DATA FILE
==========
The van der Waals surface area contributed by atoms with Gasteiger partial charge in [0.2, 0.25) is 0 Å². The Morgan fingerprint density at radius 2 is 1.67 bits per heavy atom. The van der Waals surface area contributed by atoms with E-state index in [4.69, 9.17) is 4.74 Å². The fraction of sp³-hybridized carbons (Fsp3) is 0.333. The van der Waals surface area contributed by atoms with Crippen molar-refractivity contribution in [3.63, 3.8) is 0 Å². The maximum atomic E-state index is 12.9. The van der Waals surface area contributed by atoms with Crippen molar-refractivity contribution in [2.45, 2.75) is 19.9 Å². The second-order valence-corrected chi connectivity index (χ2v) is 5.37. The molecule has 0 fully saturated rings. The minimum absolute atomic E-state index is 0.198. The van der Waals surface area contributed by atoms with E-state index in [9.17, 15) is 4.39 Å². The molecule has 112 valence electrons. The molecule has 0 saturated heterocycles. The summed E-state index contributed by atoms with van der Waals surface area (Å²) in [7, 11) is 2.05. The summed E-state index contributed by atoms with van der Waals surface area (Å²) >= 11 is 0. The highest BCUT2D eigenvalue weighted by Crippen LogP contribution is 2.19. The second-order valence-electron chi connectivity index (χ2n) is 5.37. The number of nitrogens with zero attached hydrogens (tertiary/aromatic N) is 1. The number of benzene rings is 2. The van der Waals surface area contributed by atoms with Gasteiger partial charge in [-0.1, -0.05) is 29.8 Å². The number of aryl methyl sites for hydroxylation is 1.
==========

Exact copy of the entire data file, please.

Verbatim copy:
The van der Waals surface area contributed by atoms with Gasteiger partial charge in [0.2, 0.25) is 0 Å². The Morgan fingerprint density at radius 2 is 1.67 bits per heavy atom. The van der Waals surface area contributed by atoms with E-state index in [4.69, 9.17) is 4.74 Å². The fraction of sp³-hybridized carbons (Fsp3) is 0.333. The van der Waals surface area contributed by atoms with Crippen molar-refractivity contribution in [3.63, 3.8) is 0 Å². The maximum atomic E-state index is 12.9. The van der Waals surface area contributed by atoms with Crippen molar-refractivity contribution in [2.45, 2.75) is 19.9 Å². The second-order valence-corrected chi connectivity index (χ2v) is 5.37. The molecule has 0 fully saturated rings. The minimum absolute atomic E-state index is 0.198. The van der Waals surface area contributed by atoms with E-state index in [9.17, 15) is 4.39 Å². The molecule has 112 valence electrons. The molecule has 0 saturated heterocycles. The summed E-state index contributed by atoms with van der Waals surface area (Å²) in [7, 11) is 2.05. The summed E-state index contributed by atoms with van der Waals surface area (Å²) >= 11 is 0. The highest BCUT2D eigenvalue weighted by Crippen LogP contribution is 2.19. The second-order valence-electron chi connectivity index (χ2n) is 5.37. The number of nitrogens with zero attached hydrogens (tertiary/aromatic N) is 1. The number of benzene rings is 2. The van der Waals surface area contributed by atoms with Gasteiger partial charge in [-0.1, -0.05) is 29.8 Å². The number of aryl methyl sites for hydroxylation is 1.